Nokia chief executive Stephen Elop is not working to damp down rumours of a potential fork in Nokia’s mobile operating system strategy. Unlike previous statements which showed a very incestuous relationship between Elop and his previous employer, Microsoft, he has made a couple of interesting, if contradictory statements while speaking with a Spanish daily newspaper. Loosely translated by The Register: “He also pointed out that Nokia had rejected Google’s Android operating system because it would have been tough differentiating its products from all the other Android handset makers” and continues: “Asked if he was concerned by Microsoft launching a rival Windows-powered smartphone, Elop said Nokia had enough technology to differentiate itself: he cited his firm’s Maps, CityLens and its imaging technology.” These statements do not make sense. If Nokia have the hardware and software to stand apart from the likes of Samsung when using Windows Phone, then why can they not do the same with Google’s OS? While it is clear that they took a hard look at Android, Elop is sadly not very forthcoming with the rationale for why Nokia picked exclusivity with Windows Phone. And he is also selling his company’s ability to innovate short in the process. As an Android fan, I care about the decisions that Nokia makes purely based on the historical fact that it makes fantastic phones. It is just simply that the software has seldom been up to scratch. Windows Phone is certainly a step up but even if you could get a Lumia 820 or 920 with Android, it would still inherently be a Nokia phone. The look and design of the hardware tied to the excellent cameras is unique in a world that is increasingly monolithic and grey in terms of design language. A simple Android skin would be enough to differentiate it’s devices and Nokia could bundle their own mapping software in with the phones with little adverse impact (other than a dose of the different to the Android ecosystem). I dare say native Android with the Nokia font would be enough to generate a substantial hit in the current market to rival Samsung. The key problem is that outside of the hardware design, you do not know know that the Lumia range are Nokia made. Take the screen out of the chassis and there is little difference between them and a Samsung Ativ or HTC because there is no flexibility in the WP design language. Fandroids may crave vanilla Android but the average user does not give a hoot. What they do care about is a device that looks and feels great, and performs within expectations. And no, the presence of an effective ambient light sensor to adjust screen brightness or that you can switch off the volume by pressing specific keys is not enough to say that the software is substantially different. I would expect the Average Jolene’s eyes to glaze over if a Carphone Warehouse minion was selling these a must have features… It is clear that Samsung offering multiple OS platforms is not causing it any trouble. Nokia/Elop seem to run away from that concept when they could instead return to the top of the pile by [...]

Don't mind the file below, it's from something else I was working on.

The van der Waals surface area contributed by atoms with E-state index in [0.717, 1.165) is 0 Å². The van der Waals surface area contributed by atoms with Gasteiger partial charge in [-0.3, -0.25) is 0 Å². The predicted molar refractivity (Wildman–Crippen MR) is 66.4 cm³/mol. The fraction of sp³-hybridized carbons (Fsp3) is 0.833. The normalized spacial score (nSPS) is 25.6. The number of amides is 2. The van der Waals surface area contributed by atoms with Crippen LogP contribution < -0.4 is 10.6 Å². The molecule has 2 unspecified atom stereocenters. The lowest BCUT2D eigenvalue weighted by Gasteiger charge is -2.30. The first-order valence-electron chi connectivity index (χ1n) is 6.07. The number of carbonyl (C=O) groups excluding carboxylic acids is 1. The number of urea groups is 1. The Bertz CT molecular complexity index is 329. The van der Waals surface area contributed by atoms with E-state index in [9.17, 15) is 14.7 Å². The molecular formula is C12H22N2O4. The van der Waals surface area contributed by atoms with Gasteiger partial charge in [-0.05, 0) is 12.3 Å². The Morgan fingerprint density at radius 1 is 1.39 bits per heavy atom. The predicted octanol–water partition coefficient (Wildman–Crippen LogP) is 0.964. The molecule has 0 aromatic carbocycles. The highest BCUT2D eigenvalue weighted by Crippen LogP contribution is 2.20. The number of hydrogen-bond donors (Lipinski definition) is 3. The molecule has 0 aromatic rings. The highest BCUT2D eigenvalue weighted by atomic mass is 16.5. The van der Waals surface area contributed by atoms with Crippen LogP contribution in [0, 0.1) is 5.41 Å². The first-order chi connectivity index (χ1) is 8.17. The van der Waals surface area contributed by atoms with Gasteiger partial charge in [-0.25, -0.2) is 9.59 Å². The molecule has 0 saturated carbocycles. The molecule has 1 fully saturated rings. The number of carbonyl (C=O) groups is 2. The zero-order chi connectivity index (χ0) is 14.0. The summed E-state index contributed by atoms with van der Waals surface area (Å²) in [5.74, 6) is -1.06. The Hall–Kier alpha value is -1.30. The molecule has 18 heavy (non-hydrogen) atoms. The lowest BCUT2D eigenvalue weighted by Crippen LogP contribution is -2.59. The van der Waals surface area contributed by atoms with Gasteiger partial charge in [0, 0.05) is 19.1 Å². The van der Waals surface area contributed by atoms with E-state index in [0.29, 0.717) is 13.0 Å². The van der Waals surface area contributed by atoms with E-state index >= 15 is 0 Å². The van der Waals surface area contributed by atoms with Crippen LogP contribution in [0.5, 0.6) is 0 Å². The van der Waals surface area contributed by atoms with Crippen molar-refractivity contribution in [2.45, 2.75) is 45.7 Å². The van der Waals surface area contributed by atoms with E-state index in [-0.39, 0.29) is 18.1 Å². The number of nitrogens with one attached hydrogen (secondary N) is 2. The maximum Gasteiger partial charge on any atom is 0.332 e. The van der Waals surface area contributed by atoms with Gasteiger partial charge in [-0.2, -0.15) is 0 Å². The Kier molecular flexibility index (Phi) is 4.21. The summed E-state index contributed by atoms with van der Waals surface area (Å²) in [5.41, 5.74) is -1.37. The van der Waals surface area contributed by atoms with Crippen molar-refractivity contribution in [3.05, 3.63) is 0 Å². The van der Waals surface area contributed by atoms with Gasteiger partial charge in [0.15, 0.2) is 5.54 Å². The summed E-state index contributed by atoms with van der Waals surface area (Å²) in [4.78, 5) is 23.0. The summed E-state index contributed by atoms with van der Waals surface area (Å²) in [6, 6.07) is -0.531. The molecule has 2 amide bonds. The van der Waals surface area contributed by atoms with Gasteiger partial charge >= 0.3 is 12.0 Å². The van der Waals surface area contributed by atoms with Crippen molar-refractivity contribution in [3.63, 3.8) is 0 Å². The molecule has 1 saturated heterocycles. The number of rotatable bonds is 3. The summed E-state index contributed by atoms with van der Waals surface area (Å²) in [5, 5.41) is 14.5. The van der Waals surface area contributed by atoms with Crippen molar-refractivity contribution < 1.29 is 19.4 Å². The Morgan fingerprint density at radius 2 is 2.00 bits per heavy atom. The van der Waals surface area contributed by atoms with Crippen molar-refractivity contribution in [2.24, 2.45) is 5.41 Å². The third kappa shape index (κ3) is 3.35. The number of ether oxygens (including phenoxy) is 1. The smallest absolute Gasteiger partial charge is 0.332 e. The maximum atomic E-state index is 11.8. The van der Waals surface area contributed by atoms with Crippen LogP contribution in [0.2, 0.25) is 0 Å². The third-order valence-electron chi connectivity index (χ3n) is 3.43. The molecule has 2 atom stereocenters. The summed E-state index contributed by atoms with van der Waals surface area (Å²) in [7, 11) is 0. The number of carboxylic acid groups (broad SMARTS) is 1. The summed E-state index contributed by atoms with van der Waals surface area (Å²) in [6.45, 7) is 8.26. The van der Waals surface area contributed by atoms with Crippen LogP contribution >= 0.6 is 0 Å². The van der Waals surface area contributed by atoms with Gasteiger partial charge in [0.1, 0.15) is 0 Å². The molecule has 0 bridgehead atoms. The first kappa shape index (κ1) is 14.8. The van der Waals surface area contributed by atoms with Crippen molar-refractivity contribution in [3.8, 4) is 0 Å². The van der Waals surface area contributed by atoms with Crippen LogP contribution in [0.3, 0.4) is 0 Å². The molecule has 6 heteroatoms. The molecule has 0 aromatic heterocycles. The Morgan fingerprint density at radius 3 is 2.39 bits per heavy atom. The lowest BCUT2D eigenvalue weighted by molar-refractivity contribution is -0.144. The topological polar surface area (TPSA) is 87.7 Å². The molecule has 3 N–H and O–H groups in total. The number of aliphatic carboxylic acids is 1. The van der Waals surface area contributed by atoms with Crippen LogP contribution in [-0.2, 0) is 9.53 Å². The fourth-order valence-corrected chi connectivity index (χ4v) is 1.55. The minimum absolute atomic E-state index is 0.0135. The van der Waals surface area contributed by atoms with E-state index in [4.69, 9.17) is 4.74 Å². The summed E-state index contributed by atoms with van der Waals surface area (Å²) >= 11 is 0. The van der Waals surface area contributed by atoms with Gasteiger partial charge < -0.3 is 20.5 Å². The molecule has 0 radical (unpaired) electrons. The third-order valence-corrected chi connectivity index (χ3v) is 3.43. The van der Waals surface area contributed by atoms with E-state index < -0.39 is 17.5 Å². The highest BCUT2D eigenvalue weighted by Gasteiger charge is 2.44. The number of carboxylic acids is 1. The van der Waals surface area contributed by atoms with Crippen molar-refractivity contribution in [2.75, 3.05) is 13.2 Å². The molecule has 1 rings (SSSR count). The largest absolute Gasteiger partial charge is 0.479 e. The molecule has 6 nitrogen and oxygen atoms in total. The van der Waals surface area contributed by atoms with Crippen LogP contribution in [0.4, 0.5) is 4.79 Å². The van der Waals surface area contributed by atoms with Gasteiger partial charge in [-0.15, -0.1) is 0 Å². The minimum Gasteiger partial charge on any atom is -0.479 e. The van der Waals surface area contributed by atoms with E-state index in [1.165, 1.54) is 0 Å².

Middleware software company Good has issued its activation report for the first three months of 2012, and the headline is not really much of a surprise. The press have cottoned on with headlines like: